Another teacher came to talk to me about the problems she has had with cheating in her classroom with our group of 7th graders this year. It was a timely conversation, echoing one I had yesterday with another teacher.
I think we have created a culture among students where they do not think sharing or giving answers is cheating.
The social aspect of learning has been at the forefront of education recently. We encourage students to talk it out; we establish group learning/projects as the norm; we seat students in closer proximity to each other trying to facilitate these protocols.
Have we gone too far? Are we creating students who cannot think independently? Where is the line between working together and cheating?
As a general rule, in my classes, students are allowed to confer when working on independent work. The only time I usually implement 'silence' in during a final assessment/test situation. I find students better able to explain to each other the problems they encounter, and it is obviously easier for me to not have to help each individual student. I know the students who are "teaching" are cementing the learning in their minds more securely, and like to think both parties are gaining from the experience.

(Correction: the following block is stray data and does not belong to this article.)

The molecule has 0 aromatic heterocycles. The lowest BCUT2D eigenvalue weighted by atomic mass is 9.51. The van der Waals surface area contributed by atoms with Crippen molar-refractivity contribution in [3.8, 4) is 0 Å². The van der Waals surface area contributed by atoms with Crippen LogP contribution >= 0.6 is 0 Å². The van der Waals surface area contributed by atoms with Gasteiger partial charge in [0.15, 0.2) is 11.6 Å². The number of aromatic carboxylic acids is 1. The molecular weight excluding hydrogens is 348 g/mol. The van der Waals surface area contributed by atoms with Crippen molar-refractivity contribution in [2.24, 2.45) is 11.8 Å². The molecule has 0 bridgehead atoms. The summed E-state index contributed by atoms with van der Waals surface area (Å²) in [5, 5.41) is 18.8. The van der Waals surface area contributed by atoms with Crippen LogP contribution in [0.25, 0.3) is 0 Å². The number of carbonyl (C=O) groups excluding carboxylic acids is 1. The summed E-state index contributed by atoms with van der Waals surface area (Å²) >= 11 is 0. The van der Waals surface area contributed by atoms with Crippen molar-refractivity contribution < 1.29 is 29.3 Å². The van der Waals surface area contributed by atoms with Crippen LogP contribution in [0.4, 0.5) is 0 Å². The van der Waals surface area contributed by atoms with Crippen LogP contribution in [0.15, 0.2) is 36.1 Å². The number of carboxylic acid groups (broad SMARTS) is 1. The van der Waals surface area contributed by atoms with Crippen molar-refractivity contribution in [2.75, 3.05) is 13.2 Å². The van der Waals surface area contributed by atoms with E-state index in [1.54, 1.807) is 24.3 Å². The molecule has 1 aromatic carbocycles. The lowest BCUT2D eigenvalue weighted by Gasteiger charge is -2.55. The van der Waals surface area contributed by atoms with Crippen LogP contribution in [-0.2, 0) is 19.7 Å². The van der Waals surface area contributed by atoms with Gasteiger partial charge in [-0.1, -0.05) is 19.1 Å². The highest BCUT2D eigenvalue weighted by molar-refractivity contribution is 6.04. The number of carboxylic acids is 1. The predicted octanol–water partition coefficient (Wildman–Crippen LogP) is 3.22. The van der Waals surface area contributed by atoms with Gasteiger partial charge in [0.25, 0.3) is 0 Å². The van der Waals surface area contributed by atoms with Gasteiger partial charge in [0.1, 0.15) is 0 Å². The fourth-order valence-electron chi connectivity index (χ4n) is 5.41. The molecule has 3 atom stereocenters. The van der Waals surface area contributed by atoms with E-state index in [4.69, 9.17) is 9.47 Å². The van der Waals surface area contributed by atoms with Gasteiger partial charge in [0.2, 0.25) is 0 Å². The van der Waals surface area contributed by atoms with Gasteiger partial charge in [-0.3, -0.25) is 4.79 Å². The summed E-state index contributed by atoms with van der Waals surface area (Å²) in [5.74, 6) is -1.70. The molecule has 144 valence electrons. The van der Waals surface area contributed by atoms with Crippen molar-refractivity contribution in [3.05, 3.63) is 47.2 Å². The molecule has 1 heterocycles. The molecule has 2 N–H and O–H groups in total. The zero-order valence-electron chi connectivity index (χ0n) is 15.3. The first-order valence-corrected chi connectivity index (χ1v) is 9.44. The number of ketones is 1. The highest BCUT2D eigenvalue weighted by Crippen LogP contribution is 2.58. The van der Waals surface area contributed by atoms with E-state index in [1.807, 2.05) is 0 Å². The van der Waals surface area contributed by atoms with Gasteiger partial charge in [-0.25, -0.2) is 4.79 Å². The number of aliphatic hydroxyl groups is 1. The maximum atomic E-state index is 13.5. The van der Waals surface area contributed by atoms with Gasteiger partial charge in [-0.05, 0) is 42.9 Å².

However, I am begining to question my philosophy. Are the slackers just coasting along, stealing answers from the others? Are they really learning?
I find it more and more difficult to keep students quiet during an assessment situation. They are so intune to talking to each other, they seem to struggle to silence themselves. Is that bad? If they are learning in a social situation, should they also be assessed in that situation? If so, how will I ever know that Student A really does get it?
Students seem unable to differentiate between what is actually cheating and what is not. They think letting someone else copy their answer is 'helping' and showing them how to work a problem is just 'assisting'.
How do I learn to draw the learn for them, and for me? How can I ever be certain each and every child is grasping the content we cover if I am not assessing accurately?
Does it all matter in the scheme of life?